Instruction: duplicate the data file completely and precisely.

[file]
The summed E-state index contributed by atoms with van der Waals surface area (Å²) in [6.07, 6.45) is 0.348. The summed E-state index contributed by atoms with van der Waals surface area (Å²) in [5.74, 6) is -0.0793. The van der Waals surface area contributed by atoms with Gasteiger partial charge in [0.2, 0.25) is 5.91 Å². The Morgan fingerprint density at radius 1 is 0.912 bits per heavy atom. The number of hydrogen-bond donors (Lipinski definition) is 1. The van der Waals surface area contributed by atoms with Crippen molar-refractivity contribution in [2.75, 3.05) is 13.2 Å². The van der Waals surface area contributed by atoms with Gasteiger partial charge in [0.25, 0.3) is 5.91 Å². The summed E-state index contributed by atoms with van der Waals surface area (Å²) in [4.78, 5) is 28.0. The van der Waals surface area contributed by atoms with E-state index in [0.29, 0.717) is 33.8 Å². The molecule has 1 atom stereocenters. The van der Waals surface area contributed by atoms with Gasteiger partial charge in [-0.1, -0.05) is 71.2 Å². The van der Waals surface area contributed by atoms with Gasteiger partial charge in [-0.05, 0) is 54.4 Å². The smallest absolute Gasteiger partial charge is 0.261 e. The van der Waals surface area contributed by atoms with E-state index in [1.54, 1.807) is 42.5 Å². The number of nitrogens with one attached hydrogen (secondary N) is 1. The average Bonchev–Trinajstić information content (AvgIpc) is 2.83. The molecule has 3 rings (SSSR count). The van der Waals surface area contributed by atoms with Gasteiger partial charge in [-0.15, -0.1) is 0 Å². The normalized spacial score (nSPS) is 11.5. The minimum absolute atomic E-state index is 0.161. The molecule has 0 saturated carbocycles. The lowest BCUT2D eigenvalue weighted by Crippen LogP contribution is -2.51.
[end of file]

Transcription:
The summed E-state index contributed by atoms with van der Waals surface area (Å²) in [6.07, 6.45) is 0.348. The summed E-state index contributed by atoms with van der Waals surface area (Å²) in [5.74, 6) is -0.0793. The van der Waals surface area contributed by atoms with Gasteiger partial charge in [0.2, 0.25) is 5.91 Å². The Morgan fingerprint density at radius 1 is 0.912 bits per heavy atom. The number of hydrogen-bond donors (Lipinski definition) is 1. The van der Waals surface area contributed by atoms with Crippen molar-refractivity contribution in [2.75, 3.05) is 13.2 Å². The van der Waals surface area contributed by atoms with Gasteiger partial charge in [0.25, 0.3) is 5.91 Å². The summed E-state index contributed by atoms with van der Waals surface area (Å²) in [4.78, 5) is 28.0. The van der Waals surface area contributed by atoms with E-state index in [0.29, 0.717) is 33.8 Å². The molecule has 1 atom stereocenters. The van der Waals surface area contributed by atoms with Gasteiger partial charge in [-0.1, -0.05) is 71.2 Å². The van der Waals surface area contributed by atoms with Gasteiger partial charge in [-0.05, 0) is 54.4 Å². The smallest absolute Gasteiger partial charge is 0.261 e. The van der Waals surface area contributed by atoms with E-state index in [1.54, 1.807) is 42.5 Å². The number of nitrogens with one attached hydrogen (secondary N) is 1. The average Bonchev–Trinajstić information content (AvgIpc) is 2.83. The molecule has 3 rings (SSSR count). The van der Waals surface area contributed by atoms with Gasteiger partial charge in [-0.15, -0.1) is 0 Å². The normalized spacial score (nSPS) is 11.5. The minimum absolute atomic E-state index is 0.161. The molecule has 0 saturated carbocycles. The lowest BCUT2D eigenvalue weighted by Crippen LogP contribution is -2.51.